The core compositions employed in the present invention may also include fillers, added to the elastomeric composition to adjust the density and/or specific gravity of the core. As used herein, the term “fillers” includes any compound or composition that can be used to vary the density and other properties of the subject golf ball core. Fillers useful in the golf ball core according to the present invention include, for example, zinc oxide (in an amount significantly less than that which would be necessary without the addition of the calcium oxide), barium sulfate, and regrind (which is recycled core molding matrix ground to 30 mesh particle size). The amount and type of filler utilized is governed by the amount and weight of other ingredients in the composition, since a maximum golf ball weight of 1.620 oz has been established by the USGA. Appropriate fillers generally used range in specific gravity from about 2.0 to 5.6. In the preferred golf ball, the amount of filler in the core is lower than that of a typical golf ball such that the specific gravity of the core is decreased.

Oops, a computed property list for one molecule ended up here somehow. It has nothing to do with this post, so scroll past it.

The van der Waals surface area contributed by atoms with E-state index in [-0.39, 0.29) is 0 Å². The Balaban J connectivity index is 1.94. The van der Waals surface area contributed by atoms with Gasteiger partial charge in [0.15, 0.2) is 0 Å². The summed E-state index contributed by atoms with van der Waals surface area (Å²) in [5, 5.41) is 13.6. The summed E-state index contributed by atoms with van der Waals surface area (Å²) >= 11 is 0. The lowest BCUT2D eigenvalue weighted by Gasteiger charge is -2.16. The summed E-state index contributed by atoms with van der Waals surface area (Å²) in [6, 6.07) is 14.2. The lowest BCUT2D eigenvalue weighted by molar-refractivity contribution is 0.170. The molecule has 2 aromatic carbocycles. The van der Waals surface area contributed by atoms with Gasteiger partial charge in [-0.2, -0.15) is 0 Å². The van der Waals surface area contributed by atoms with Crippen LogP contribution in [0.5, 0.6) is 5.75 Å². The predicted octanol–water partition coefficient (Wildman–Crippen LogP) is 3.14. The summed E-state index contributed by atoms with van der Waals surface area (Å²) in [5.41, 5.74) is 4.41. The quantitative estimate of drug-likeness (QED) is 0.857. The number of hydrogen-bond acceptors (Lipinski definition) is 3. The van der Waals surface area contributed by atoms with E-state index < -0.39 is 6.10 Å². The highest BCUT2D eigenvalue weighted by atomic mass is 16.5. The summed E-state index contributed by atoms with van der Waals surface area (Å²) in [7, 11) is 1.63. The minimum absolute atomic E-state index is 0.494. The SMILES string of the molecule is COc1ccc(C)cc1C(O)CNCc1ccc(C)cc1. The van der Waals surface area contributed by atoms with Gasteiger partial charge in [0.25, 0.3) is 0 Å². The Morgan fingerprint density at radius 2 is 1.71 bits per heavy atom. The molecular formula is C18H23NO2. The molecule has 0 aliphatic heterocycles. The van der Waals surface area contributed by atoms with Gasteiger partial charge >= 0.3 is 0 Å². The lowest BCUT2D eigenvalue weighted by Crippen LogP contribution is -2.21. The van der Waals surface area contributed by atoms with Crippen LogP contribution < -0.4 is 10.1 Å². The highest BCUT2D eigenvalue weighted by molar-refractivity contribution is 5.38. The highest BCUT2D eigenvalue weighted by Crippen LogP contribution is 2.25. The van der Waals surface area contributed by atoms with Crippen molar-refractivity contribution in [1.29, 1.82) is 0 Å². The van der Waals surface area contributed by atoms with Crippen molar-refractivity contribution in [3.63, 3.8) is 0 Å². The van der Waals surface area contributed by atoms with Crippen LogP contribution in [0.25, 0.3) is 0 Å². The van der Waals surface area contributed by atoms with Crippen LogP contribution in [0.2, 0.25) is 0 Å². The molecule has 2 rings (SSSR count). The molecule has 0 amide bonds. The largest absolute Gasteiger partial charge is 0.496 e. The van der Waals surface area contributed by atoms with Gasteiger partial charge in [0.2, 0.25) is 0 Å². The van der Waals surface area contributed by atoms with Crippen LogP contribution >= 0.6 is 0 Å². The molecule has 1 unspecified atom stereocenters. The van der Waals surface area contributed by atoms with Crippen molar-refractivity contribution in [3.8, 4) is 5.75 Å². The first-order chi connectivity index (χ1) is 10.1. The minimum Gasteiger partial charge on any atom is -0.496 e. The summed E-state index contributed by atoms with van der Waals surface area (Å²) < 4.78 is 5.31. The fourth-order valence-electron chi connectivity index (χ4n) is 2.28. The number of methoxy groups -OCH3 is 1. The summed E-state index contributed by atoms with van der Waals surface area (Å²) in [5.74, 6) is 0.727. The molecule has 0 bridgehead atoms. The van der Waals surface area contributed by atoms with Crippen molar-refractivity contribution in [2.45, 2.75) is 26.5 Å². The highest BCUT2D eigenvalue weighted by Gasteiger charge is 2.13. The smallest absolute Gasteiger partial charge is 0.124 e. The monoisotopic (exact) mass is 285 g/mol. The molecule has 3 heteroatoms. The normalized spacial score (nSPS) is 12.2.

The preferred range of specific gravities of the cores employed in the present invention is from about 1.0 to about 1.2, more preferably in the range of about 1.1 to about 1.18, depending upon the size of the core, cover, intermediate layer and finished ball, as well as the specific gravity of the cover and intermediate layer.
Other ingredients such as accelerators, e.g. tetra methylthiuram, processing aids, processing oils, plasticizers, dyes and pigments, antioxidants, as well as other additives well known to the skilled artisan may also be used in the present invention in amounts sufficient to achieve the purpose for which they are typically used.
The Intermediate Layer